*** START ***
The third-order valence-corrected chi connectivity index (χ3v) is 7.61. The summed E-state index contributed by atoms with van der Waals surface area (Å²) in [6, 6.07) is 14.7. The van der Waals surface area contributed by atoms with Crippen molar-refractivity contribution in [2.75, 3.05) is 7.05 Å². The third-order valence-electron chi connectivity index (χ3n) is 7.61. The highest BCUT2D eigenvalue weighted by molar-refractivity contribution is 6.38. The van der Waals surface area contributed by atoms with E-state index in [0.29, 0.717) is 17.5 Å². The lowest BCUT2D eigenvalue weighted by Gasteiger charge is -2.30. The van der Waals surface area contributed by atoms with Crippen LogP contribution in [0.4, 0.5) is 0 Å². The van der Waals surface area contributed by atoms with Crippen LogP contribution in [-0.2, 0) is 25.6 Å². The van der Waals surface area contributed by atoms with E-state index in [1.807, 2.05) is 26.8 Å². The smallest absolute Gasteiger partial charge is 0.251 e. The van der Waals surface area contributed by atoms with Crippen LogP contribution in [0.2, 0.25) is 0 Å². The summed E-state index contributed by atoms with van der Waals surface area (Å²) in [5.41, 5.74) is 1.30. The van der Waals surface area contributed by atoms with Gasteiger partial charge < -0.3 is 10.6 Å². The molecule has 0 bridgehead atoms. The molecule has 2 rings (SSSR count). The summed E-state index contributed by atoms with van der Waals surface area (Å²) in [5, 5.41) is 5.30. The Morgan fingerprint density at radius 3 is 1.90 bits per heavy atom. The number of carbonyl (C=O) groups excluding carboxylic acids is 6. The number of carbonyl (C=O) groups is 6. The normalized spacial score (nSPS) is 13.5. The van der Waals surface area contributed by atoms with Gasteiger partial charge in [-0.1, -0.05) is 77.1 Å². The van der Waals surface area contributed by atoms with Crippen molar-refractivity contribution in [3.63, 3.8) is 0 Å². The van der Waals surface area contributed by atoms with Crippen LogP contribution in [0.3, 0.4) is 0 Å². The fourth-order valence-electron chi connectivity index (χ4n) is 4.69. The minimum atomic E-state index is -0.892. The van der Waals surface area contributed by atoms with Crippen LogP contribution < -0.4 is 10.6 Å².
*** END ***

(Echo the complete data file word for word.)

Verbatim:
The third-order valence-corrected chi connectivity index (χ3v) is 7.61. The summed E-state index contributed by atoms with van der Waals surface area (Å²) in [6, 6.07) is 14.7. The van der Waals surface area contributed by atoms with Crippen molar-refractivity contribution in [2.75, 3.05) is 7.05 Å². The third-order valence-electron chi connectivity index (χ3n) is 7.61. The highest BCUT2D eigenvalue weighted by molar-refractivity contribution is 6.38. The van der Waals surface area contributed by atoms with E-state index in [0.29, 0.717) is 17.5 Å². The lowest BCUT2D eigenvalue weighted by Gasteiger charge is -2.30. The van der Waals surface area contributed by atoms with Crippen LogP contribution in [0.4, 0.5) is 0 Å². The van der Waals surface area contributed by atoms with Crippen LogP contribution in [-0.2, 0) is 25.6 Å². The van der Waals surface area contributed by atoms with E-state index in [1.807, 2.05) is 26.8 Å². The smallest absolute Gasteiger partial charge is 0.251 e. The van der Waals surface area contributed by atoms with Crippen LogP contribution in [0.2, 0.25) is 0 Å². The summed E-state index contributed by atoms with van der Waals surface area (Å²) in [5.41, 5.74) is 1.30. The van der Waals surface area contributed by atoms with Gasteiger partial charge < -0.3 is 10.6 Å². The molecule has 0 bridgehead atoms. The molecule has 2 rings (SSSR count). The summed E-state index contributed by atoms with van der Waals surface area (Å²) in [5, 5.41) is 5.30. The Morgan fingerprint density at radius 3 is 1.90 bits per heavy atom. The number of carbonyl (C=O) groups excluding carboxylic acids is 6. The number of carbonyl (C=O) groups is 6. The normalized spacial score (nSPS) is 13.5. The van der Waals surface area contributed by atoms with Gasteiger partial charge in [-0.1, -0.05) is 77.1 Å². The van der Waals surface area contributed by atoms with Crippen molar-refractivity contribution in [3.63, 3.8) is 0 Å². The van der Waals surface area contributed by atoms with Crippen LogP contribution in [0.3, 0.4) is 0 Å². The fourth-order valence-electron chi connectivity index (χ4n) is 4.69. The minimum atomic E-state index is -0.892. The van der Waals surface area contributed by atoms with Crippen LogP contribution < -0.4 is 10.6 Å².